After learning how to stand up on water skis, it is important to know how to stay up and make the different turns or do the tricks that make the sport so exhilarating. Here is how you can stay up on your skis after standing up.

Bend Your Knees

When you stand up, the instinct could be to straighten out your legs. Fight this urge and keep them slightly bent. Your knees act as shock absorbers for the tiny waves you meet while skiing. If your knees aren’t bent, then the shock is absorbed in your waist.

When absorbed at the waist, you can become unstable and grievously hurt your back. So, make sure to keep your knees slightly bent to stay upright.

Straighten Up

Hunching your back is the sign of a skier that is still inexperienced. When you bend your knees, you tend to automatically straighten your back. By straightening your back, you’re maintaining a looser and more relaxed composure that will help you stay upright.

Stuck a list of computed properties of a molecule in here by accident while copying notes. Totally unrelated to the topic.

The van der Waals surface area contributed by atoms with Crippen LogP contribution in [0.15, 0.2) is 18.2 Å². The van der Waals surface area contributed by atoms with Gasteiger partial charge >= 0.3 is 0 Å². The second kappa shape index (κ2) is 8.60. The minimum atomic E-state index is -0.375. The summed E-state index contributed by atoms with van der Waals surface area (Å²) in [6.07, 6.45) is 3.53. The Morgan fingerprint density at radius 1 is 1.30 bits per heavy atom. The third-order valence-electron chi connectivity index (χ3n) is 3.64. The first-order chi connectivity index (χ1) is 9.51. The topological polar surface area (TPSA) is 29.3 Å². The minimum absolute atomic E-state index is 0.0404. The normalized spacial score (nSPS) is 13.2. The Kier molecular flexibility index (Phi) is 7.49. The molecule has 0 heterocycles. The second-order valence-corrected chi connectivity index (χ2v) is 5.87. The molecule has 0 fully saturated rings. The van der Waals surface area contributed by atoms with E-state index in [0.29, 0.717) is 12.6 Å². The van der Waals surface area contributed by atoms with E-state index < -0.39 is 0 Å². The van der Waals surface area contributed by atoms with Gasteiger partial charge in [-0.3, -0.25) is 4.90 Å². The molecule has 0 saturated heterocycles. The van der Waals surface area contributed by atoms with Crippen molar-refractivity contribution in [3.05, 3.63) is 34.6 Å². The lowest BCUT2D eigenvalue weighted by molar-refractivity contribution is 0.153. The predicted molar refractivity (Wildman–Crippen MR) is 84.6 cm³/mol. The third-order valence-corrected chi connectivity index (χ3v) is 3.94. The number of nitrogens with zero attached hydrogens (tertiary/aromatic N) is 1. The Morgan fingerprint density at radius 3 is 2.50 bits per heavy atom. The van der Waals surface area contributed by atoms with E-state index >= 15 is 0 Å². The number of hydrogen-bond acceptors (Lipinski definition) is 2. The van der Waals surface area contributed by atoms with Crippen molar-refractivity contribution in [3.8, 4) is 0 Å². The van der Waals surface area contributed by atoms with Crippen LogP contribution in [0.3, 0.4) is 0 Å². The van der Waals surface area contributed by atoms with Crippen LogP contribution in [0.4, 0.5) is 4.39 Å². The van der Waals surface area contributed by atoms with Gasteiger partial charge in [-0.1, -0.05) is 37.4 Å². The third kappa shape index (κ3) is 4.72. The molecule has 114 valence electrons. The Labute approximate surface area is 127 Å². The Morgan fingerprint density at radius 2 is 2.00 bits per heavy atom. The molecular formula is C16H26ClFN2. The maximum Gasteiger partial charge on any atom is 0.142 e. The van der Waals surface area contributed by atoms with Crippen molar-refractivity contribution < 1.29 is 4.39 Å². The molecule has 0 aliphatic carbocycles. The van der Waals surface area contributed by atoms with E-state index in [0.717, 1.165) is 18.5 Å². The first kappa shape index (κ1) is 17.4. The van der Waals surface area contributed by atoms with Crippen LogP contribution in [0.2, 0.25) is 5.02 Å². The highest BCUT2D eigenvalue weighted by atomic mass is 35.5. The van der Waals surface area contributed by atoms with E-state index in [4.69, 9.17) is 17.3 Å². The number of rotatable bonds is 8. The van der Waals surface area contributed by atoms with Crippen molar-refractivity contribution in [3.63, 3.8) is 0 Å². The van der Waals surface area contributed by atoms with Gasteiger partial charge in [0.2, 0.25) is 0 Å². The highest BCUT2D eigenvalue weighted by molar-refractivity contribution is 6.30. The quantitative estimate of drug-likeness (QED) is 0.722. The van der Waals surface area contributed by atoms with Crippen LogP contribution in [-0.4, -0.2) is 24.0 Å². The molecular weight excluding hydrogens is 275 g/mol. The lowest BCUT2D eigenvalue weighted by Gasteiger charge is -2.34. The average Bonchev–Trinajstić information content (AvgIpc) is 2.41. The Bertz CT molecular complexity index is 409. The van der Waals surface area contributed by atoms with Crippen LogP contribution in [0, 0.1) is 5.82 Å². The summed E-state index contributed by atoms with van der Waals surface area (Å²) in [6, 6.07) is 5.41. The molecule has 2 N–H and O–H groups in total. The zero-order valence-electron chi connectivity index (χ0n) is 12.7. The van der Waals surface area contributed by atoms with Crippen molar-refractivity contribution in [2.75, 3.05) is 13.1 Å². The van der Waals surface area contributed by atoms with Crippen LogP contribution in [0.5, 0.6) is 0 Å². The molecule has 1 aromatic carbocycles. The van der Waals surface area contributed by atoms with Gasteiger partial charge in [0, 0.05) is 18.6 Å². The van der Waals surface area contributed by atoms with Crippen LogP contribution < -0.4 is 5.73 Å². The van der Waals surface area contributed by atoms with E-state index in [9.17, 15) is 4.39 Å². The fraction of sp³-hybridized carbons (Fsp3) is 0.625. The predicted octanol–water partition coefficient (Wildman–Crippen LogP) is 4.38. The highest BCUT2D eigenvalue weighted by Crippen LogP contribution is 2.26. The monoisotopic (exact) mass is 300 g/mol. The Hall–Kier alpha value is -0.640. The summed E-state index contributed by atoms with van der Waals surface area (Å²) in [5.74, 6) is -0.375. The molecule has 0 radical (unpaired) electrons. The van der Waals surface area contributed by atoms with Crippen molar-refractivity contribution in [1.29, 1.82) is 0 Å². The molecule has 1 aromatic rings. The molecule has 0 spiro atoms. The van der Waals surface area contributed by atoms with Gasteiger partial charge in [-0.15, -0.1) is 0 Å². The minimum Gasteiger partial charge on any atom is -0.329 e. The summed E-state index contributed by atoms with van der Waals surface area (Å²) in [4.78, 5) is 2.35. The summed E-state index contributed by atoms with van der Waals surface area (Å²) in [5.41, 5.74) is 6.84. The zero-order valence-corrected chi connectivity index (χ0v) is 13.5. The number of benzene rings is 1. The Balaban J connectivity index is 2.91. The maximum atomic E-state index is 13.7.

Extend Your Arms

Keep your arms extended when holding on to the bar. Your arms help you deal with any slack in the line. When the line does slack, you can pull your arms back into your chest to make up for the slack in the line.

When you keep your arms close to your chest, there’s no way to compensate for the slack, which will have you falling backward.

Center Your Skis

When using two skis, make sure to keep them centered behind the boat. Also, make sure to equally distribute your weight on both skis. If you place more weight on one ski than the other, you will be making a turn.

Keep Them Together